By Trent Rosser
Recently I had to help my brother and father put up a barb wire fence. I have constructed many fences in the past. I have built a picket fence for our old place when Hunter the dog was still small. Last summer, I built another fence for an old friend. I started from the beginning. Digging post holes 2 feet in the ground, putting the wooden post up and putting a 50 pound bag of concrete in to hold the post. A tornado might tear down the fence, but the post will still be there until the end of time! Then of course putting the cross beams on. Got to make sure that they are even across the entire yard. Last ,but certainly not least, you put up the pickets. Be sure to have a little space between each picket to account for swelling when it rains. That is the cheap, quick and easy way to put up a picket fence.
I have also put up an electric fence for the dogs. Of course, it is only a few inches high, but I did learn a lesson every time I put one up. What is the lesson for the electric fence you ask? It is one of the most important lessons. If the dogs don’t test out the wire, you will have to. Make sure that you do not grab the wire but use the back side of your hand. Electricity will make you muscles contract and so when you touch it with the palm of your hand…. Your hand will close around the wire and electricity will continue to flow until someone turns it off, or you knock the wire away as you’re on the ground flopping like a fish! You would think that I would learn that the first time! I have done it twice already, I pray that I do not have to put up another electric fence. I still think that dog is laughing at me!
So, now I am out in the middle of nowhere putting up a barb wire fence. Since I have never done this kind of fence, I let my brother take charge. After all, he has done this kind of fence many times. Here are the lessons that I learned for that day:
1) Wear proper clothing: I have usually worn my big brim hat, but for some reason, I decided to wear a cap. I also remember building the previous fences and have always worn a short sleeve shirt. This time, I was in a sleeveless shirt. The sun is pretty unforgiving on the ears and arms. After the day was done, I looked like a lobster right out of the steamer. Then when I did take off my shirt, I looked like a vanilla and strawberry ice cream sandwich.
2) Be aware of your surrounding: Did you hear that funny rattling noise? I didn’t. But someone did. We all froze, we never found out what was making that rattling noise, but you can bet we were looking for snakes after that noise. My brother especially, a few years ago he was bitten by a rattlesnake as he was walking across his pasture. He did not even know that he was bit. He just thought a stick broke and hit his leg. His leg swollen up and had to go to the E.R. the next day. I tease my brother about a rattlesnake making his way to the vet with alcohol poisoning. I figured that was the snake that bit him.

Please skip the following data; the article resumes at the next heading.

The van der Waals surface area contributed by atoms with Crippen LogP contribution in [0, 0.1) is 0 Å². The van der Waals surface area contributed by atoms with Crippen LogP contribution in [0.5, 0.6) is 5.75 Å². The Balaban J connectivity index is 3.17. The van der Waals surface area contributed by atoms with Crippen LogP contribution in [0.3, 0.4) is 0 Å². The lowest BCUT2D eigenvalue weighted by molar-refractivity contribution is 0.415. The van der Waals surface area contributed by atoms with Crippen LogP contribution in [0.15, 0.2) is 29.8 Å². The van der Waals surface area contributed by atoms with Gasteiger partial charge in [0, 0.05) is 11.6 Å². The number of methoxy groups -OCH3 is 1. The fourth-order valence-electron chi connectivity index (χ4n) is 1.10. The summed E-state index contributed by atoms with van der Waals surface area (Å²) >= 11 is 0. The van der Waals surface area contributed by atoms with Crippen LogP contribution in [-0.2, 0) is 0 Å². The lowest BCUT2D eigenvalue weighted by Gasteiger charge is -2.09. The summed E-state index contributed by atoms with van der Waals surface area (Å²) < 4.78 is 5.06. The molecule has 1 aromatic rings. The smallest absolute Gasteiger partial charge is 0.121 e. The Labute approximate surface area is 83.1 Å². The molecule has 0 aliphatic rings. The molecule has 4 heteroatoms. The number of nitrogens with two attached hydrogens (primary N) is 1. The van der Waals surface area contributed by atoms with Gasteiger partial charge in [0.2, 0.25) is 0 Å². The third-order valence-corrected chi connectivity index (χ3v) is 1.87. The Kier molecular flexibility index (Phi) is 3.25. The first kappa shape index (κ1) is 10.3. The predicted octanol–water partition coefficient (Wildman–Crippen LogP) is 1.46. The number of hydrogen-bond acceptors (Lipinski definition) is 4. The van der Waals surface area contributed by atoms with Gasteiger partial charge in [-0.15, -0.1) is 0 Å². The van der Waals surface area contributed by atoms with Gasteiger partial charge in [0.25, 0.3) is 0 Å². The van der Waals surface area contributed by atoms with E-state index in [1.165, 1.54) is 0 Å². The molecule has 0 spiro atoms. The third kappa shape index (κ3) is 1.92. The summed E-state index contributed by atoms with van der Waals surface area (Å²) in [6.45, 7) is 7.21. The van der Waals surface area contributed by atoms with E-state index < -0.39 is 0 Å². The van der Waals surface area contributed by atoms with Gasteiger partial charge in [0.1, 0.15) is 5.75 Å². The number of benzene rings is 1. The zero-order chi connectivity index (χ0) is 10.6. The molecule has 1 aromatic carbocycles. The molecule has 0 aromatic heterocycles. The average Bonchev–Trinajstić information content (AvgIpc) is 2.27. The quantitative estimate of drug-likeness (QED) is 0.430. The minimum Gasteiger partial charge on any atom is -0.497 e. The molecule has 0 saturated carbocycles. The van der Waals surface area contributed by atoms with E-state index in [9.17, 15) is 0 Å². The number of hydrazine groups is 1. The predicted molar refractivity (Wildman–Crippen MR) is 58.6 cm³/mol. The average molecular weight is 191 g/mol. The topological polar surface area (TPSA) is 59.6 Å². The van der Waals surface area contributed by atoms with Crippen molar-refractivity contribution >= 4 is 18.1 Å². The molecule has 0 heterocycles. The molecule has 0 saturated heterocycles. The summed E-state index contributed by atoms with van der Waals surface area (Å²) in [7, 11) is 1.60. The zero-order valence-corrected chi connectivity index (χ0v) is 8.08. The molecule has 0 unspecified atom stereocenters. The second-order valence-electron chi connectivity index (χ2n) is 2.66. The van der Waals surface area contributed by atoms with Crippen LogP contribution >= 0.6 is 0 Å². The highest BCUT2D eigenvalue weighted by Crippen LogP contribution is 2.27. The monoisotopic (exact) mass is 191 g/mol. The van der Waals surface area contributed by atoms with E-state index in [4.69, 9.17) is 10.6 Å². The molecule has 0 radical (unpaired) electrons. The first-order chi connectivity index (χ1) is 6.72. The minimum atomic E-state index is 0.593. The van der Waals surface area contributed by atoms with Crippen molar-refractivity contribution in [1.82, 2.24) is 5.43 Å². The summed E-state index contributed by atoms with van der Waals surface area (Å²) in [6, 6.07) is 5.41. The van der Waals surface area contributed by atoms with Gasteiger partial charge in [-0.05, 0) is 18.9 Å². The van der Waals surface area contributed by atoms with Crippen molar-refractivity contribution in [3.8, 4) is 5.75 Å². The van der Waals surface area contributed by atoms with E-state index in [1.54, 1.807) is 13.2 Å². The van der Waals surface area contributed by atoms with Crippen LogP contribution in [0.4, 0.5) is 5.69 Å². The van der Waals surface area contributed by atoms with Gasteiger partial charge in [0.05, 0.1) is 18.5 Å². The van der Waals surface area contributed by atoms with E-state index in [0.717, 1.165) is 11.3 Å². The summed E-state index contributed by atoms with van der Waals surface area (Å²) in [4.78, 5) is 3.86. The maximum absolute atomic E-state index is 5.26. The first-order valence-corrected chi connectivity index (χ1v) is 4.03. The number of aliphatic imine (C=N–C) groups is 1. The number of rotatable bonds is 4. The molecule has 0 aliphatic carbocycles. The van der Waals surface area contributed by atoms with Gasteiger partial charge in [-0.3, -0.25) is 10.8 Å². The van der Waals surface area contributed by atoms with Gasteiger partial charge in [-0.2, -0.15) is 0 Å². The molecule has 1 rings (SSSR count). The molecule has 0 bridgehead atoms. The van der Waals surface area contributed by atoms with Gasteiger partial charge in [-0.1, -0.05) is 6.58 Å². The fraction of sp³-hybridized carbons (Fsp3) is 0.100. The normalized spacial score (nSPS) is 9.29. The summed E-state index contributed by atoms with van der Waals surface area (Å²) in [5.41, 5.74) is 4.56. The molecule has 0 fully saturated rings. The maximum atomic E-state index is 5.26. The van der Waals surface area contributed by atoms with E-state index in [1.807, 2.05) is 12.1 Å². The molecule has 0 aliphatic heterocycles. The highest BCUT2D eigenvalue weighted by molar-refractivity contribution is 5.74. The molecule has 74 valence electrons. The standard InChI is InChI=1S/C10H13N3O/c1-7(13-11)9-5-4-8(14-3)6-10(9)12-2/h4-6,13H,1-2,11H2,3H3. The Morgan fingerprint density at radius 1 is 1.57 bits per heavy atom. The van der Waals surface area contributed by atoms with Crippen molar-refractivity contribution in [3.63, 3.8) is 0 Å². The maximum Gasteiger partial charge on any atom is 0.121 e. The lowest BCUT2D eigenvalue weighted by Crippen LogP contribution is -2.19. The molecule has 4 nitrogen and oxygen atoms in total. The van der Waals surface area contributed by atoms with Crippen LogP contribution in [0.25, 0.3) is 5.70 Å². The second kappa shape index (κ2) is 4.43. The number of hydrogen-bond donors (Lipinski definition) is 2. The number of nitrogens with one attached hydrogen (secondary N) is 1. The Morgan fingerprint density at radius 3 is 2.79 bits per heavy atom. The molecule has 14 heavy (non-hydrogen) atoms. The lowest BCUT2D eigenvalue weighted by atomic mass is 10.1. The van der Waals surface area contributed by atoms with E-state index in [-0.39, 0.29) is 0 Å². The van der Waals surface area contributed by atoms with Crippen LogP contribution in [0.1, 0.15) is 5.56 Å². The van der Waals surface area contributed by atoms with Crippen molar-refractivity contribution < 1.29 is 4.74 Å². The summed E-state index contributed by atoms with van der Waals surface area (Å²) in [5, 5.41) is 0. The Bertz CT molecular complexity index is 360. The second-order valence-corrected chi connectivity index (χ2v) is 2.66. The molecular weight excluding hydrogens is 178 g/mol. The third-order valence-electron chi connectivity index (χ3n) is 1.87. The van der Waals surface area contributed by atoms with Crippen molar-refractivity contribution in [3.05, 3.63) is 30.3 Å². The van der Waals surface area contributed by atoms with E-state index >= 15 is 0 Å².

3) Communication: Make sure everyone is safe and knows where everyone is. I thought we were taking a break, so I sat on the roll of barb wire. It would not go through my back pockets and I wasn’t putting a lot of weight on it. My brother decided to go ahead and pull one more strand. I did not tell him I was sitting on the barb wire and he did not tell me that he was about to pull. It almost got me. When he jerked that wire, I was up and away from that thing quicker than a babysitter’s boyfriend when he hears a car door!
4) Wear MORE proper clothing: Again, we are working with barbed wire and I show up in a sleeveless shirt. At least I brought my gloves! Now barb wire is a little bit stouter that the regular electric fence wire. And we all know how sharp it is as I previously stated. As I was wrapping it around a fence post, it slipped and swung around. It caught my glove and ripped it right off my hand. It pulled it off and flung the glove about half an acre across the field. Then the wire kept coming around. I would estimate that it was going about 60 mph when it came back and hit me. Right across the arm and ribs. It didn’t get me earlier when I was sitting on the barb wire, but this time it did.
This brings me to the final lesson learned...
5) Be sure to have plenty of medical supplies: A couple of band aids is usually all anyone would need. But, you know me…. I’m an overachiever! So, a dozen band aids, three packs of gauze, 2 blood transfusions, a sleeveless shirt and pair of jeans that looked like it had a fight with a grizzly bear, I was done. Thankfully, they were done for the day as well!
There is still more fence to put up, but I believe I need to heal before I go back. Then again, getting cut and beat up is always worth spending time with my family. Next week I will be teaching you on how to screen phone calls, so you know when not to answer. For example, when someone calls to help build a barb wire fence!